September 29, 2015 (JUBA) - South Sudanese rival forces have traded accusations over renewed fighting in Unity and Upper Nile states despite ongoing United Nations summit in New York in support of implementing the peace agreement signed in August by the parties to the 21-month long conflict.
- South Sudanese rebel troops loyal to former vice-president Riek Machar stand on guard in Unity state capital Bentiu on 12 January 2014 after recapturing the strategic town from government troops (Photo: Reuters)
The clashes occurred just hours leading to the meeting due to be addressed by the president Salva Kiir and his main political rival and former vice president, Riek Machar, in New York.
Presidential spokesperson, Ateny Wek Ateny, told reporters on Tuesday that president Kiir, would, through a video link, participate in the meeting in which Machar and Pagan Amum, secretary general of the governing Sudan People’s Liberation Movement (SPLM), would attend in person in New York.
The purpose of the meeting, according to the presidential aide, is to hear from the rival leaders their plans and commitments to implementing the peace agreement which they have signed and what steps they have put in place to address thorny and challenging matters in the implementation process.
But while president Kiir and his regime, according to Ateny, will express commitment of the government and himself to the full implementation, Unity state minister of youth, culture and sports, Lam Tungwar, told Sudan Tribune on Tuesday that armed opposition forces, allied to the former vice president, Machar, have carried out attacks on the positions held by the government forces in Leer county in Unity state.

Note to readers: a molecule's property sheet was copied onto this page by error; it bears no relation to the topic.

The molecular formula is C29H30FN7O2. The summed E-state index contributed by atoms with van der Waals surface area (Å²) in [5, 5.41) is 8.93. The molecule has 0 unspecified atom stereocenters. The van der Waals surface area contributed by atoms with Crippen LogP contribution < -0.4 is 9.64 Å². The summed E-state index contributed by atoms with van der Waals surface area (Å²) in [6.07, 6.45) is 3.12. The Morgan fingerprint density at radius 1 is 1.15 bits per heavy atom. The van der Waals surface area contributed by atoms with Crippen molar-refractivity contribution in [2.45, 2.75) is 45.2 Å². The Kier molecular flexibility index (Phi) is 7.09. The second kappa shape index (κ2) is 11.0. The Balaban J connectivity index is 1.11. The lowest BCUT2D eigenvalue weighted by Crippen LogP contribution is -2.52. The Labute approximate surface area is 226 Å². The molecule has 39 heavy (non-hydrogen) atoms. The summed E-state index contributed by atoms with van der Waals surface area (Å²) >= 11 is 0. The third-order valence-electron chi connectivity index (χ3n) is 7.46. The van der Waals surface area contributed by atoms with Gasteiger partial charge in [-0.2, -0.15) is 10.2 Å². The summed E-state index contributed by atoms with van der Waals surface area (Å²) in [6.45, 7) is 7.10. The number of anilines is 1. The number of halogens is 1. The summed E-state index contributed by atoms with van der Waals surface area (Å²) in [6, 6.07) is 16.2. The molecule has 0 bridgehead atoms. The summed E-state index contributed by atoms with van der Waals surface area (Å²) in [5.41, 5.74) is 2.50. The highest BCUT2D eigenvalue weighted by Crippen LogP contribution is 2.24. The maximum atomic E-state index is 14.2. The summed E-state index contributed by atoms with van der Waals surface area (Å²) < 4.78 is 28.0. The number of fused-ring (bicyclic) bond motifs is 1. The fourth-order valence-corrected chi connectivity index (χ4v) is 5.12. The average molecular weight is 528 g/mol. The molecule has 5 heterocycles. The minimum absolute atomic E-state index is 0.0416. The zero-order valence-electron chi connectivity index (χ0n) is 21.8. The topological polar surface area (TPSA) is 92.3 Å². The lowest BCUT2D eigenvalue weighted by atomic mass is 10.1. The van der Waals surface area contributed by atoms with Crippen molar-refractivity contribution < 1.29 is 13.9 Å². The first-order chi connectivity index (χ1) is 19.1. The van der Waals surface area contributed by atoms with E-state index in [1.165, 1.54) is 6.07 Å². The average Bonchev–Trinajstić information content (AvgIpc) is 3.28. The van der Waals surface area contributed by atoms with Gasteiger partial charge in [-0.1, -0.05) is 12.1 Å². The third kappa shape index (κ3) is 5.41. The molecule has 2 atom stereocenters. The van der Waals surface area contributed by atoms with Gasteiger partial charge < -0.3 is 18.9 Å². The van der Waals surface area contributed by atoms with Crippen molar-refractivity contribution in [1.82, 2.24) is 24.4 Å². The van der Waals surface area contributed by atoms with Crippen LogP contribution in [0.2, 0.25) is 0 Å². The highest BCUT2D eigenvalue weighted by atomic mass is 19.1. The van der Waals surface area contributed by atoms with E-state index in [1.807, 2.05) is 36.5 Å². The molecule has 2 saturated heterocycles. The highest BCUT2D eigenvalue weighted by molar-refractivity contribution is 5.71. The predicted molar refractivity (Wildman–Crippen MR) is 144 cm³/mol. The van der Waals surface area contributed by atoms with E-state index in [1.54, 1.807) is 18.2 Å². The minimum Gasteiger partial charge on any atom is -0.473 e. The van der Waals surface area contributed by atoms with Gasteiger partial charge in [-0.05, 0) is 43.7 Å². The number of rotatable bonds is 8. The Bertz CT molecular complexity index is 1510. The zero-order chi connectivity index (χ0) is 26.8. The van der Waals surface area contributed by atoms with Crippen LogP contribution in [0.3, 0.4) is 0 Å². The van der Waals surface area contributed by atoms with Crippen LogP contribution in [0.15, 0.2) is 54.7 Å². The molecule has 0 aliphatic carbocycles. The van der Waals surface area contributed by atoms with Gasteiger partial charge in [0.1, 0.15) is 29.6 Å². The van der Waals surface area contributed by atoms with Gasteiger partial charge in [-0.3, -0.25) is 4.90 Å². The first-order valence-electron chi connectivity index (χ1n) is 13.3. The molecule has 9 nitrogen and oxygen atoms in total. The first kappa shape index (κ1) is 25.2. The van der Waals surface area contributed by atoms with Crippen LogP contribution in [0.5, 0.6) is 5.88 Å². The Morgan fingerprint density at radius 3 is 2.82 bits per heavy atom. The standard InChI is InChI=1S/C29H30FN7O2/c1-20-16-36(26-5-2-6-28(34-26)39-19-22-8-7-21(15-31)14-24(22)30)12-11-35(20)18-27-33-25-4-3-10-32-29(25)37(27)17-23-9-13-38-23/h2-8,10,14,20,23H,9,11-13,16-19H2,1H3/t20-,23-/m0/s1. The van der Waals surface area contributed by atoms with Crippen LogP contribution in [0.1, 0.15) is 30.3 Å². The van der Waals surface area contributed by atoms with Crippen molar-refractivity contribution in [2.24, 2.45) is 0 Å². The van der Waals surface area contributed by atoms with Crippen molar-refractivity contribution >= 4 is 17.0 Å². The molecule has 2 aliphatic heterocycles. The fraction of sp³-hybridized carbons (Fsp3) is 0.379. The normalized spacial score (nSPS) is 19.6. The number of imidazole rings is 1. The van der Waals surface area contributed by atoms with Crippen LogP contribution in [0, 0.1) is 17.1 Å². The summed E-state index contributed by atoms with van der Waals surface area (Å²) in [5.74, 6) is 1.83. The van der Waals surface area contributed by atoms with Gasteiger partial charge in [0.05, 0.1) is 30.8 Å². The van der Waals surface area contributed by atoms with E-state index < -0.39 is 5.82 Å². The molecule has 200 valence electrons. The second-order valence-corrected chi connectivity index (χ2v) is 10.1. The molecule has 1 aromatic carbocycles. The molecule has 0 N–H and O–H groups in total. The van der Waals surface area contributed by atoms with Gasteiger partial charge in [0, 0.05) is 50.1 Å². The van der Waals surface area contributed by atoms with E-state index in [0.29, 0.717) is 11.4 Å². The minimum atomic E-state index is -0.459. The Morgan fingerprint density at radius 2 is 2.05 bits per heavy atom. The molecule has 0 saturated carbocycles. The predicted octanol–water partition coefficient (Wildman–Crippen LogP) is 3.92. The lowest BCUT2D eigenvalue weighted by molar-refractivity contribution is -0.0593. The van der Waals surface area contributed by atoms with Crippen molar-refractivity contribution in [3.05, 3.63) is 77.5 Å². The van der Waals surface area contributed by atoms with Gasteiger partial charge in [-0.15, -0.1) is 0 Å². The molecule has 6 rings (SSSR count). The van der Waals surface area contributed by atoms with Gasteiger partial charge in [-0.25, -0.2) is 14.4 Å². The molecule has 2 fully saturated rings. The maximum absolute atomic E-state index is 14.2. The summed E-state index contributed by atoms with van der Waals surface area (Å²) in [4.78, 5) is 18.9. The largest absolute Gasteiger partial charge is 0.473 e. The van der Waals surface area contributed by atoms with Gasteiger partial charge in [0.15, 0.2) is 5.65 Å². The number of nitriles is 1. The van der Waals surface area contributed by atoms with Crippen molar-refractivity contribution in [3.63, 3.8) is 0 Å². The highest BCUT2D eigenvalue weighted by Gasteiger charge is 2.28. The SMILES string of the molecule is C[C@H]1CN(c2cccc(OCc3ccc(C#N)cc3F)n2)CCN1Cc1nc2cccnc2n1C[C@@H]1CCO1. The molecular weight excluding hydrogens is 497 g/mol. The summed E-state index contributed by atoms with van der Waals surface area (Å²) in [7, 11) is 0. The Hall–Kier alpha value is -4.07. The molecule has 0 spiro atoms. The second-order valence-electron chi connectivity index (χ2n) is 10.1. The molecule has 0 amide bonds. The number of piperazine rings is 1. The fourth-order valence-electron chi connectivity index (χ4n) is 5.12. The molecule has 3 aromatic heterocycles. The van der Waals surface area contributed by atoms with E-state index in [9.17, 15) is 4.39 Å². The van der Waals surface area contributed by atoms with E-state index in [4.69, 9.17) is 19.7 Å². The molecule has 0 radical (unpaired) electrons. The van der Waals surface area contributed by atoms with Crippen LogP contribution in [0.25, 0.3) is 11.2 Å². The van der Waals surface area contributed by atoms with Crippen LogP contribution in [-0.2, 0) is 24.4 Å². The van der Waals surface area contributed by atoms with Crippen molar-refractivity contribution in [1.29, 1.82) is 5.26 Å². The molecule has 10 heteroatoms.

“The rebels are now engaged in unruly behaviours. They are attacking our positions in Unity state. They attacked Leer town today. Fighting is going on as I speak to you, which is unacceptable,” said Tungwar during an exclusive on Tuesday.
Tunguar, who speaks for Unity state’s government although he is not the spokesman of the state government, also condemned the rebel activities and commended the action of the government forces for allegedly acting in self-defense to protect lives and properties of the civil population in the area.
“We condemn this barbaric act by the rebels as the government of the state. The motive behind these attacks is to dishonour the agreement in spite of our commitment as the government at all levels to implementing the peace despite our reservations, yet the rebels are carrying out attacks on the position of our forces in a clear violation of the permanent ceasefire agreement, yet nobody talks about it from the region and among the international community,” he added.
He called on IGAD (Intergovernmental Authority on Development), the Africa Union, the neigbouring countries, particularly the government of Sudan to take a stance and hold the rebels responsible for allegedly violating the agreement.
However, the armed opposition faction counter-accused the government forces of murdering a woman in Lelo, Upper Nile state, as they were returning from Malakal town.
“Yesterday [Monday] at 11:00AM, government troops again shot dead a woman and wounded two people at the village near Lelo,” said Colonel William Gatjiath Deng, military spokesman of the opposition group, in a statement he issued on Tuesday.
Sudan Tribune was unable to verify the veracity of the claims from the two parties about the clashes.
Local sources claimed the actions may have been prompted by last week’s renewed clashes between government forces and opposition forces in Duar area, located north of Bentiu.
An indeterminate number of combatants on either side of the conflict were killed in what has been described as one of the biggest violations of the permanent cease-fire agreement which the rival leaders have signed and declared in August.
Observers with considerable security knowledge and information about the activities of the rival forces have warned that resumption of fighting could unravel the deal and worsen humanitarian situation on the ground.